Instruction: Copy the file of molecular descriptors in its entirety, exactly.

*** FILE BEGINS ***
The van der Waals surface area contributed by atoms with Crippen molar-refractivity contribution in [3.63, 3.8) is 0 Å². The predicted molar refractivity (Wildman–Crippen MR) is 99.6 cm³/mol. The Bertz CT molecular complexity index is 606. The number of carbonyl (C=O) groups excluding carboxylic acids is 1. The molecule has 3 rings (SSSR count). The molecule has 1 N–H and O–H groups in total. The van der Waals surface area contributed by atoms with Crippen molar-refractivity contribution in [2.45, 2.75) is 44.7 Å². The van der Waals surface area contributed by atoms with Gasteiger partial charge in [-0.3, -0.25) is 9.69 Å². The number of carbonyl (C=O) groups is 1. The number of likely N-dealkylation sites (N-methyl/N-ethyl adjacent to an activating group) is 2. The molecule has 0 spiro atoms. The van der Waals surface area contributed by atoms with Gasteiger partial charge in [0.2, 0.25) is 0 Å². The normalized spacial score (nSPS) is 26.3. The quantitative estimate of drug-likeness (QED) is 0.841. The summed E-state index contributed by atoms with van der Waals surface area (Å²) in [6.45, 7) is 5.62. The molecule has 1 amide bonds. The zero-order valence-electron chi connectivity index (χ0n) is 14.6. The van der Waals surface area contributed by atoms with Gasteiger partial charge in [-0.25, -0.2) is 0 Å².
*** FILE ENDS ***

The van der Waals surface area contributed by atoms with Crippen molar-refractivity contribution in [3.63, 3.8) is 0 Å². The predicted molar refractivity (Wildman–Crippen MR) is 99.6 cm³/mol. The Bertz CT molecular complexity index is 606. The number of carbonyl (C=O) groups excluding carboxylic acids is 1. The molecule has 3 rings (SSSR count). The molecule has 1 N–H and O–H groups in total. The van der Waals surface area contributed by atoms with Crippen molar-refractivity contribution in [2.45, 2.75) is 44.7 Å². The van der Waals surface area contributed by atoms with Gasteiger partial charge in [-0.3, -0.25) is 9.69 Å². The number of carbonyl (C=O) groups is 1. The number of likely N-dealkylation sites (N-methyl/N-ethyl adjacent to an activating group) is 2. The molecule has 0 spiro atoms. The van der Waals surface area contributed by atoms with Gasteiger partial charge in [0.2, 0.25) is 0 Å². The normalized spacial score (nSPS) is 26.3. The quantitative estimate of drug-likeness (QED) is 0.841. The summed E-state index contributed by atoms with van der Waals surface area (Å²) in [6.45, 7) is 5.62. The molecule has 1 amide bonds. The zero-order valence-electron chi connectivity index (χ0n) is 14.6. The van der Waals surface area contributed by atoms with Gasteiger partial charge in [-0.25, -0.2) is 0 Å².